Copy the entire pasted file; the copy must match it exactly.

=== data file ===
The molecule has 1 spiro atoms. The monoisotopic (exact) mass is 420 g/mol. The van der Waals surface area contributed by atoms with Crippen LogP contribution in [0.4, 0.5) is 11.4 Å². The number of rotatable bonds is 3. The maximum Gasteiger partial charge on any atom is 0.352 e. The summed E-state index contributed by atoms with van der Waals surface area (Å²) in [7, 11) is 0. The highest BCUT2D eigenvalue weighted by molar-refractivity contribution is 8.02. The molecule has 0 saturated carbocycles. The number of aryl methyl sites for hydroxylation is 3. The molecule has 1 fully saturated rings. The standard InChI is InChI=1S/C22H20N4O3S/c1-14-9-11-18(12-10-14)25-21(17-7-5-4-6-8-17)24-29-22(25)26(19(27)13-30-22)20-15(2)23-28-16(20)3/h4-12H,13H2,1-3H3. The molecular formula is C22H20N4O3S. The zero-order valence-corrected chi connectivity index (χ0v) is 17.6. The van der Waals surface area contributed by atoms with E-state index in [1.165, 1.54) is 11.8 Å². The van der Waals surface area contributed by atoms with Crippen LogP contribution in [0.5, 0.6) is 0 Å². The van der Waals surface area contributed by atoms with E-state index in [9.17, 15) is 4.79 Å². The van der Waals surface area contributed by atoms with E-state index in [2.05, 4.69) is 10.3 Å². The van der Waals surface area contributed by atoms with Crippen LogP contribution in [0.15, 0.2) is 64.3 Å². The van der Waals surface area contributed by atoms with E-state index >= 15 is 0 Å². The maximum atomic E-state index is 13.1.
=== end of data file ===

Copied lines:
The molecule has 1 spiro atoms. The monoisotopic (exact) mass is 420 g/mol. The van der Waals surface area contributed by atoms with Crippen LogP contribution in [0.4, 0.5) is 11.4 Å². The number of rotatable bonds is 3. The maximum Gasteiger partial charge on any atom is 0.352 e. The summed E-state index contributed by atoms with van der Waals surface area (Å²) in [7, 11) is 0. The highest BCUT2D eigenvalue weighted by molar-refractivity contribution is 8.02. The molecule has 0 saturated carbocycles. The number of aryl methyl sites for hydroxylation is 3. The molecule has 1 fully saturated rings. The standard InChI is InChI=1S/C22H20N4O3S/c1-14-9-11-18(12-10-14)25-21(17-7-5-4-6-8-17)24-29-22(25)26(19(27)13-30-22)20-15(2)23-28-16(20)3/h4-12H,13H2,1-3H3. The molecular formula is C22H20N4O3S. The zero-order valence-corrected chi connectivity index (χ0v) is 17.6. The van der Waals surface area contributed by atoms with E-state index in [1.165, 1.54) is 11.8 Å². The van der Waals surface area contributed by atoms with Crippen LogP contribution in [0.5, 0.6) is 0 Å². The van der Waals surface area contributed by atoms with E-state index in [9.17, 15) is 4.79 Å². The van der Waals surface area contributed by atoms with E-state index in [2.05, 4.69) is 10.3 Å². The van der Waals surface area contributed by atoms with Crippen LogP contribution in [0.15, 0.2) is 64.3 Å². The van der Waals surface area contributed by atoms with E-state index >= 15 is 0 Å². The maximum atomic E-state index is 13.1.